Last week, the Worldwide Fund for Nature (otherwise known by their old initials: WWF) released a report which states that our planet is going to run out of natural resources within 150 years, and that by the year 2050, all of the world’s population will face severe restrictions on their lifestyle, just because resources will start disappearing.
Pardon me while I grab this salt lick.
Over the years, environmental extremists have issued dire warning after dire warning. We were supposed to run out of fossil fuels well before the end of the last century, according to some early predictions. Clean water, by some other accounts, was supposed to have vanished by 1995. Worldwide famine was supposed to have hit in the 1980’s, as well as many incurable and highly infectious diseases. The Brazilian rainforests were supposed to be completely gone by 2001. And, of course, something like 75% of the world’s species were supposed to have vanished by now.
None of these things have happened. And, honestly, some of these warnings are getting tiresome.
Oh, there have been ecological disasters in the past, of course. Scotland, known now for its broad grassy meadows and highlands, was once almost entirely covered by forests ("the deforestation of Caledonia," one tourguide told me while I was over there, "is probably the worst ecological disaster ever, and it happened well before mankind developed the technology to destroy the planet completely"). Then, of course, there was the move by Iraqi forces to set fire to petroleum refineries at the end of the Gulf War, poisoning the oceans in that area. The Exxon Valdez incident is still fresh in the minds of many people. And, of course, the vulture population in India and Pakistan is taking a frightening nosedive.
And things are not completely rosy now, either. Climate change is widely acknowledged in the scientific community (the debate centers on what the nature of the change is, and what — and who — is mostly responsible for it). There are indications that global warming is damaging the ecosystem and economy of some places in Antarctica. And so on.
But is the earth really going to expire by the year 2050? That sounds pretty extreme, even by the standards of environmental extremism.
Now, don’t get me wrong. I want there to be a planet around when our children grow up. I believe that Conservation is A Good Thing, and I have religious convictions which support that belief. And if I could figure out how to pull it off, I would ultimately like to build a career that focuses on integrating civilization with the natural world.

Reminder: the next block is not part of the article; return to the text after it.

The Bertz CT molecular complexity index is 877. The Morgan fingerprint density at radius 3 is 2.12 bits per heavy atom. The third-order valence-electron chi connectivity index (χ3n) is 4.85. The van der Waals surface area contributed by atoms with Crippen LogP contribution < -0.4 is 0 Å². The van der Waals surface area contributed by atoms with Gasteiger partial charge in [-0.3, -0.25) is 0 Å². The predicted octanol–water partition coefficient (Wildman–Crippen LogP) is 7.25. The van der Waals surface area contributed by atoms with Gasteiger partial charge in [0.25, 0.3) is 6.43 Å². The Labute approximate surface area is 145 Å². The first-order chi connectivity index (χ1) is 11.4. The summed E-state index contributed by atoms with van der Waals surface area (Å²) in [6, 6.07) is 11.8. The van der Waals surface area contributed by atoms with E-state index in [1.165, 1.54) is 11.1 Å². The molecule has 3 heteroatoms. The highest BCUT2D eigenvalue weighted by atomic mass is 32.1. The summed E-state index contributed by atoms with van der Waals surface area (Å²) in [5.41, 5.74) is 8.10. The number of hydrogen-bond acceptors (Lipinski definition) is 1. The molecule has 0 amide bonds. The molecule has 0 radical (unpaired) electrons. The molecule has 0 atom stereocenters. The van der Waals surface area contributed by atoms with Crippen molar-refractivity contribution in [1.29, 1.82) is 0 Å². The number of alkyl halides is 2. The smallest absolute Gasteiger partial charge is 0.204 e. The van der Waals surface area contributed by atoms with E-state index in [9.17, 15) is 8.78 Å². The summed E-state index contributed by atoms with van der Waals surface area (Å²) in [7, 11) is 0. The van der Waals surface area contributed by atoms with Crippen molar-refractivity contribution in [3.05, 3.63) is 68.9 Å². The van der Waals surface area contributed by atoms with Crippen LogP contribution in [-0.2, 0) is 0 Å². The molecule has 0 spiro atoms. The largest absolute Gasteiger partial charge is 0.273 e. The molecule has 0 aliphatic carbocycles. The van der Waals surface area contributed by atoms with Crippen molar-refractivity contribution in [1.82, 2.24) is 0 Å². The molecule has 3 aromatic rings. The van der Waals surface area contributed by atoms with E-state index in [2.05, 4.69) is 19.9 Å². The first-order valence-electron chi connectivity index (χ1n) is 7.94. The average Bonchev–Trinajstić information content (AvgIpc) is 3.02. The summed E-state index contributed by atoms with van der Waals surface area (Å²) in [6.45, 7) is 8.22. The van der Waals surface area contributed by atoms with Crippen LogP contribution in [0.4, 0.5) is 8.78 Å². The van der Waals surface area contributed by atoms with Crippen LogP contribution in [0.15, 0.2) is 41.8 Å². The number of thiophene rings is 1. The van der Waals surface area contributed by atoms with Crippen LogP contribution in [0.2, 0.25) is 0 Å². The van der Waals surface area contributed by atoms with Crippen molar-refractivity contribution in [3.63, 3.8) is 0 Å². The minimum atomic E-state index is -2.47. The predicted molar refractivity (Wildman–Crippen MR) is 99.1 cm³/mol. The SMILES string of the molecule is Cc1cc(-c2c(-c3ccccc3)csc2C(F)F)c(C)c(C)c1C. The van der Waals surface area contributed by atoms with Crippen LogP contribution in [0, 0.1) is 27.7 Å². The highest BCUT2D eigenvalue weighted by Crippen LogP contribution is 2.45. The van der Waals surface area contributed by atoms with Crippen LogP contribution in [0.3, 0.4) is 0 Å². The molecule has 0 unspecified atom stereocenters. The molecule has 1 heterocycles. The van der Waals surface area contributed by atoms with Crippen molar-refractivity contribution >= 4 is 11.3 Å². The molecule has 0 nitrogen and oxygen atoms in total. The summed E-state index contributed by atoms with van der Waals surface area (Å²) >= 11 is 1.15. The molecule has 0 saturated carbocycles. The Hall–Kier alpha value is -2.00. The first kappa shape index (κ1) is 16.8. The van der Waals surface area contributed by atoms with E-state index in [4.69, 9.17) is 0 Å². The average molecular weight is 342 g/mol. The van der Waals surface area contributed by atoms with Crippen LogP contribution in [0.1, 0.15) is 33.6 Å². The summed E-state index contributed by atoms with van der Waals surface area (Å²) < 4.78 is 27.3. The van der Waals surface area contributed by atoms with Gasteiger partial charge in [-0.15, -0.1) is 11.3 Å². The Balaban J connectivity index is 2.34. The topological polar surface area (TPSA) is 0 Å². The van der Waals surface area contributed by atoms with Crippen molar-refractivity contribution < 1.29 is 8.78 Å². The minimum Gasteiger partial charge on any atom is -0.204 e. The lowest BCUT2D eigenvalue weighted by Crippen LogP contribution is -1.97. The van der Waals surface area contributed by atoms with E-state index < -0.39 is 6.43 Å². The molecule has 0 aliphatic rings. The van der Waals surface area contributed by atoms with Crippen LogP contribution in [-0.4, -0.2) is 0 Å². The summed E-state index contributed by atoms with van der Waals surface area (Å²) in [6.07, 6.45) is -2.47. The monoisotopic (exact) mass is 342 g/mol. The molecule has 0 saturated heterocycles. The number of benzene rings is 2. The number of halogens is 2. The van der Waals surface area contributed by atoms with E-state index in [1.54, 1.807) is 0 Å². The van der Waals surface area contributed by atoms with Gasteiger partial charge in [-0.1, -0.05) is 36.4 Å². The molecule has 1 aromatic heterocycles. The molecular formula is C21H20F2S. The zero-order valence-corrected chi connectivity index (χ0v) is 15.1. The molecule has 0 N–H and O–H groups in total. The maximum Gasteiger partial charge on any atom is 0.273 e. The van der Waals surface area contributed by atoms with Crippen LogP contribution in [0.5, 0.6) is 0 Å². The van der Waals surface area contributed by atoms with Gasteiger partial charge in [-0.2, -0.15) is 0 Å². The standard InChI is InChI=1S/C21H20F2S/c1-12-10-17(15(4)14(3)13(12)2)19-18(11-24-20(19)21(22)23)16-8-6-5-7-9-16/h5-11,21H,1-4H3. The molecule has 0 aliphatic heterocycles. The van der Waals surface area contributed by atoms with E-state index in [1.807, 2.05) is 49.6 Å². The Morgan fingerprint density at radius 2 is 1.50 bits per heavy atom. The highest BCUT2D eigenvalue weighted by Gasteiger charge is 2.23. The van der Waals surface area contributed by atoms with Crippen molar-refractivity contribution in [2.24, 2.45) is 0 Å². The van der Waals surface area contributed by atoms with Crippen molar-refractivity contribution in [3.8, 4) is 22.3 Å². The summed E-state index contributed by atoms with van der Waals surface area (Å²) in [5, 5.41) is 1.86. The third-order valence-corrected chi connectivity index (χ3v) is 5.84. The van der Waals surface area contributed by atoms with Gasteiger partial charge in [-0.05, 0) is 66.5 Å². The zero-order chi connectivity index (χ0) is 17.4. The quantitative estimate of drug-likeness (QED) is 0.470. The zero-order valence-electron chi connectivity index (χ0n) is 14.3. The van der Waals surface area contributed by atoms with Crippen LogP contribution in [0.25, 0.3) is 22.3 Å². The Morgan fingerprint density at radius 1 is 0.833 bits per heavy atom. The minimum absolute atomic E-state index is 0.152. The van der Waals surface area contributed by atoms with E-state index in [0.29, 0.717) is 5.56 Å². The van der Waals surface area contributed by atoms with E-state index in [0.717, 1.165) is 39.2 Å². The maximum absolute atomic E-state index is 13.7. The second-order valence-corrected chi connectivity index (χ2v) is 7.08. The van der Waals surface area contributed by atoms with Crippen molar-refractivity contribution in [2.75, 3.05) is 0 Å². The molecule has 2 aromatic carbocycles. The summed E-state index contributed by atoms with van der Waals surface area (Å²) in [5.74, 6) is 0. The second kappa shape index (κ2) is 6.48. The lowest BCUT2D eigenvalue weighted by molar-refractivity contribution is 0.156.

But the WWF and other environmental extremist groups are doing for the environmental movement the same favor that the religious right has done for the Republican party. Whatever credibility is there is being eroded away by fear-mongers and doomsayers; and there are times when I’ve felt that some of them are much more interested in promoting an agenda of eliminating modern technology all together rather than finding actual solutions to many of the problems we face. I have actually encountered environmentalists who argue that scare tactics are what people listen to, so the scare tactics are what the movement should stick with. Unfortunately, that doesn’t really work in the long run. When Doomsday passes several times without incident, people stop believing the Doomsday stories, and eventually simply start laughing at them. You lose credibility.
I get frustrated with this sort of thing. I like the Earth; I want it to stick around for awhile, and I want future generations to get to enjoy it as well. I get frustrated at "Spare the Air Days" in my own area, where the air quality gets so bad due to pollution that "sensitive groups" of people — such as people with respiratory diseases like asthma — are advised to stay indoors. And I get overwhelmingly frustrated at people who deny that there are any problems at all with the environment.
All the same, though, there are just some times when the most appropriate thing to do is to take what you hear with as big a grain of salt as you can, even if you sympathize with the group putting out the information.